WASHINGTON — A federal appeals court Thursday upheld California's ban on therapy aimed at changing minors' sexual orientation.
In a unanimous decision of the 9th Circuit Court of Appeals, the law — the first of its kind in the country — was upheld as being within the legislature's authority to pass. Parents wishing to employ such therapy with their children and professionals who employ "sexual orientation change effort" therapy.
New Jersey last week became the second state in the country to pass such a law.
The three-judge panel that heard the appeal of California's law considered both free speech claims brought by the practitioners, associational claims brought by the parties, and claims about parents' rights to raise their children. The judges found the law violated none of these provisions.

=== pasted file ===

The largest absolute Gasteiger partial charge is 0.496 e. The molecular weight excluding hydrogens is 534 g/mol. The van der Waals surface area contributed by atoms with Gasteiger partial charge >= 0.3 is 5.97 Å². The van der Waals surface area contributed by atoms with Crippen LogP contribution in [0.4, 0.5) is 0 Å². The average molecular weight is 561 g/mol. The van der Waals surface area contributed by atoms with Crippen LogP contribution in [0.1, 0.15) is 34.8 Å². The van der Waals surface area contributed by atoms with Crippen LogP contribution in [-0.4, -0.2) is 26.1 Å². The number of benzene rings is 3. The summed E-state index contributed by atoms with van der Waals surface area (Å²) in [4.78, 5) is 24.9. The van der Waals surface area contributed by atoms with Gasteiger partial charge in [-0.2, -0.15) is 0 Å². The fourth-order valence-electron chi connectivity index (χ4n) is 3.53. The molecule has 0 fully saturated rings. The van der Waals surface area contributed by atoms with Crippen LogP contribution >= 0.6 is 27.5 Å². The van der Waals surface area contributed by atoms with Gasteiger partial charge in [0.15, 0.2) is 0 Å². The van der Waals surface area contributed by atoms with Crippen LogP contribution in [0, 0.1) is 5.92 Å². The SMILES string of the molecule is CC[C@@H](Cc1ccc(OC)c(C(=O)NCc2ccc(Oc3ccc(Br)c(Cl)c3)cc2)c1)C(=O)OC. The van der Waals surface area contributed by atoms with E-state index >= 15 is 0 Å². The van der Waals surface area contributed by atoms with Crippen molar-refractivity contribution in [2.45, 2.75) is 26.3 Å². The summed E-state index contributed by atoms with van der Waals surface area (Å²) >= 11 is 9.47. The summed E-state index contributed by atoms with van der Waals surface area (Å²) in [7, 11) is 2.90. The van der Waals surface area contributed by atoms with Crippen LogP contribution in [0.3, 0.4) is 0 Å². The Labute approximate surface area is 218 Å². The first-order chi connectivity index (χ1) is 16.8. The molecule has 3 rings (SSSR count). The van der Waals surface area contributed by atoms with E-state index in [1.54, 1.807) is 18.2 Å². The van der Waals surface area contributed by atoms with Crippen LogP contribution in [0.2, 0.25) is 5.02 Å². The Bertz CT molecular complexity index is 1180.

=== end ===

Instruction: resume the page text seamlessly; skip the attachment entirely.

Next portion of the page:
In explaining the court's decision regarding parents' rights, Judge Susan Graber wrote:
[T]o recognize the right Plaintiffs assert would be to compel the California legislature, in shaping its regulation of mental health providers, to accept Plaintiffs' personal views of what therapy is safe and effective for minors. The aforementioned cases lead us to conclude that the fundamental rights of parents do not include the right to choose a specific type of provider for a specific medical or mental health treatment that the state has reasonably deemed harmful.
In conclusion, the court on Thursday held: